Robert Spencer has the installment here
This section tells the tale of Moses' journey with a prophet named Khidr. During the journey, Khidr commits three unusual acts: intentionally scuttling their boat, murdering a youth, and repairing the wall of a town that had rejected them. Khidr explains himself at the end of the journey:
Khidr damaged the ship because a king is seizing "every boat by force," but not ones that are unserviceable (v. 79) – presumably the poor owners of the boat could repair it once the king passed by. Khidr killed the young man because he would grieve his pious parents with his "rebellion and ingratitude" (v. 80), and Allah will give them a better son (v. 81). And as for the wall, there was buried treasure beneath it that belonged to boys too young to inherit it at this point — so repairing it gave them time to reach maturity while protecting the treasure from theft (v. 82).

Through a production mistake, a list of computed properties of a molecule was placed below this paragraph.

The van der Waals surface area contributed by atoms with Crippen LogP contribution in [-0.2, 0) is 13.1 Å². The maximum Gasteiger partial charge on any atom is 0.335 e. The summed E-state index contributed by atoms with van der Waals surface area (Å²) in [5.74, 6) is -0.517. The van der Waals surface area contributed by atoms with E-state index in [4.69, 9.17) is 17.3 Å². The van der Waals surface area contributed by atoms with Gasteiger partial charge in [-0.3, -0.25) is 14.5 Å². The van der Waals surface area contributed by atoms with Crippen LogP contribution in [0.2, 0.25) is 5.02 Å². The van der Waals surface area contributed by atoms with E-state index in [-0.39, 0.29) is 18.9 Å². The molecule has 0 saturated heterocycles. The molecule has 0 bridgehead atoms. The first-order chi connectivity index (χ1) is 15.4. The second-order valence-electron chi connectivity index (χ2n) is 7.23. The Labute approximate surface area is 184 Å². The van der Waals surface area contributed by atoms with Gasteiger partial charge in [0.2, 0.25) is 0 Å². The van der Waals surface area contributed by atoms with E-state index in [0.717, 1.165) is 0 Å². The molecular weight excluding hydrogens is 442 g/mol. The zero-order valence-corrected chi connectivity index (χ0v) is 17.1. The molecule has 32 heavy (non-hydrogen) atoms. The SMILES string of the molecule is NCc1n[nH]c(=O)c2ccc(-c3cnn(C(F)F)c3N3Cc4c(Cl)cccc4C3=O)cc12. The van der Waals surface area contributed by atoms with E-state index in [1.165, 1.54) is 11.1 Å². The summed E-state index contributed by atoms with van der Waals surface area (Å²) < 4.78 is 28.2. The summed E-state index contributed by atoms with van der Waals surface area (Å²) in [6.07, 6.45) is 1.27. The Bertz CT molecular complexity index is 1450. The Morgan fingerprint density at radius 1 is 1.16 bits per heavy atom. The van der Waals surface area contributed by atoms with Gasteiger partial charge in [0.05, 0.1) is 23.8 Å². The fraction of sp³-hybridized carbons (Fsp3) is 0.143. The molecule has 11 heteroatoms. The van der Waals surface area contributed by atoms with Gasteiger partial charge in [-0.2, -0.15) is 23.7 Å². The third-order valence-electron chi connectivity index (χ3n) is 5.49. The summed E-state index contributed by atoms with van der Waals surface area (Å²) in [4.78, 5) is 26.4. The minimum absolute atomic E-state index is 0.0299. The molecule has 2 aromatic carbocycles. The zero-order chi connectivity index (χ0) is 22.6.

The second incident
if is often cited as Koranic justification for honor killing.
Click the "Koran" label to see all my posts on this series.
Update: Typo correction made two sentences up.
Update: Contrary to the cited precedent, honor killing victims tend to be female.
Labels: Koran, Religion